As it transpired the surrender of the CSS Shenandoah was the last significant dispute between Britain and America, mainly due to the rise of a rival power that threatened both countries. Within sixty years, they would even fight alongside each other as allies against the Kaiser's Germany. However even as relations improved the status of the Crown Colony always remained a sticking pointing. And demographic changes meant that the increasingly cosmopolitan New York City State wasn't really Britain's any more to give. By 1939, the stage was set for the lowering of the Union Jack. Governor General John Strange "Jack" Spencer-Churchill  had been directed to prepare an options paper that listed the following choices - the declaration of an open city, absorption into the United States, an independent republic (like Singapore), "two systems, one government" (like Hong Kong) and lastly the unimaginative default, Dominion Status. He was organizing a plebiscite when Nazi Germany invaded Poland..
In 1813, on this fateful day Yankee army engineers landed on Bedlow's Island on a revenge mission to destroy the Statue of Britannia, that hated symbol of imperial power in Upper New York Bay. An article from the New York City State thread.
Patriot BacklashBut to their immense anger and frustration it would be a brief occupation because they were forced to withdraw under the obligations of the Treaty of Ghent. However before they left, General Jackson delivered a powerful "Dream that Never Dies" speech . The loyalists were left in absolutely no doubt that the Americans considered the possession of the New York City State. "Unfinished business leftover from the American Revolution by an accident of history".
However despite the bad blood caused by this and other atrocities such as the sacking of Yorktown, the United States and Great Britain slowly began to develop shared national interests. The day of forced annexation never came. And within a century, they would even fight alongside each other as allies against the Kaiser's Germany. However the status of the Crown Colony always remained a sticking pointing. Demographic changes meant that the increasingly cosmopolitan New York City State wasn't really Britain's any more to give.
Governor General John Strange "Jack" Spencer-Churchill  was directed to prepare an options paper that listed the following choices - the declaration of an open city, absorption into the United States, an independent republic (like Singapore), "two systems, one government" (like Hong Kong) and lastly the unimaginative default, Dominion Status. He was organizing a plebiscite when Nazi Germany invaded Poland..
In 1957, on the anniversary of Nieuw Nederland President Martin Van Buren, his illustrious successor Quentin Rosevelt helped the mother country to negotiate a compromise deal with the Government of Indonesia. An article from the multi-author American Mini-states thread.
Dutch Courage Part 4President Sukarno was the leader of his country's struggle for independence from the Netherlands and was Indonesia's first president. He was a prominent leader of Indonesia's nationalist movement during the Dutch colonial period, and spent over a decade under Dutch detention until released by the invading Japanese forces.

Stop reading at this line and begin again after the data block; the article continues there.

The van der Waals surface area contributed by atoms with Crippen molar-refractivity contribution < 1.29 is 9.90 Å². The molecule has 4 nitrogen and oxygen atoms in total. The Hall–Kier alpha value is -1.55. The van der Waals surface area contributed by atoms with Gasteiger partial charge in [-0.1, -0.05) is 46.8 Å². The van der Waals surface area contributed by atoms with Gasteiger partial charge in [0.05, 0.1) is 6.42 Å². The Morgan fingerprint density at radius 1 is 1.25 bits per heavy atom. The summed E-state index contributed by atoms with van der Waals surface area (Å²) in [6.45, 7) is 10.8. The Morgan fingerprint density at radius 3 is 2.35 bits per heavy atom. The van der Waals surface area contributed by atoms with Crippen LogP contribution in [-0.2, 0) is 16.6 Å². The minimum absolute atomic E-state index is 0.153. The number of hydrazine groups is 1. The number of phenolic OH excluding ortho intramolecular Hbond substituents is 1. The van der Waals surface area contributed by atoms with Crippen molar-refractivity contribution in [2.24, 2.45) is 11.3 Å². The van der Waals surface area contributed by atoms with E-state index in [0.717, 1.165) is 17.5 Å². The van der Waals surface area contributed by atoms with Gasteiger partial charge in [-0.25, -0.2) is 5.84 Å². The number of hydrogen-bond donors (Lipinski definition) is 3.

By December 1957, Sukarno had begun to take decisive steps to enforce his authority over the country. On that month, he nationalised 246 Dutch companies which have been dominating Indonesian economy, most notably the NHM, Royal Dutch Shell subsidiary Bataafsche Petroleum Maatschappij, Escomptobank, and the "big five" Dutch trading corporations (NV Borneo Sumatra Maatschappij / Borsumij, NV Internationale Crediet- en Handelsvereeneging "Rotterdam" / Internatio, NV Jacobson van den Berg & Co, NV Lindeteves-Stokvis, and NV Geo Wehry & Co). More fatefully, he had threatened to expel 40,000 Dutch citizens remaining in Indonesia while confiscating their properties, due to the failure by the Dutch government to continue negotiations on the fate of Netherlands New Guinea as was promised in the 1949 Round Table Conference.
The Dutch Government had been forced into exile by the Nazis and their authority was blown. However Quentin was a former flying ace  who had personally impressed Sukharno as a fellow fighter for liberty and justice. This personal credibility generate a level of mutual respect that enabled "QR" to act as an honest broker finding a settlement between the two Governments.
In 1969, on this day CBS Evening News anchor Arnold Zenker announced that the US Ambassador to Ireland had been shot and killed by paramilitary gun-men in the Falls Road, Belfast.
An article from the No Chappaquiddick by Eric Lipps in which EMK's car only almost went off that bridge on July 18, 1969.
Uncle Arnold reports the tragedy in BelfastIn the six long months since his appointment by President Nixon, Jack Kennedy had worked tirelessly with community leaders to seek a resolution to the escalating sectarian violence sweeping the island of Ireland. But inevitably though he had invited criticism that he had failed to fully grasp the painful lessons of centuries of history.
His body was returned in state to Massachusetts where it was solemnly collected by members of the Kennedy Clan. They were still mourning Joe, Senior who had passed only three weeks earlier. But despite this heartbreak, they knew that matters could have been far far worse; because younger brother Ted had almost driven his car off a bridge on the evening of July, 18th. Although undetected at the time, the turbulent events of the second half of that year had made him turn the corner. And take the first steps on the long road to 1600 Pennsylvania Avenue.
In 1943, as the Second World War raged, the leaders of the "Big Four" Allied nations sought to meet, even though they would risk life and limb to do so.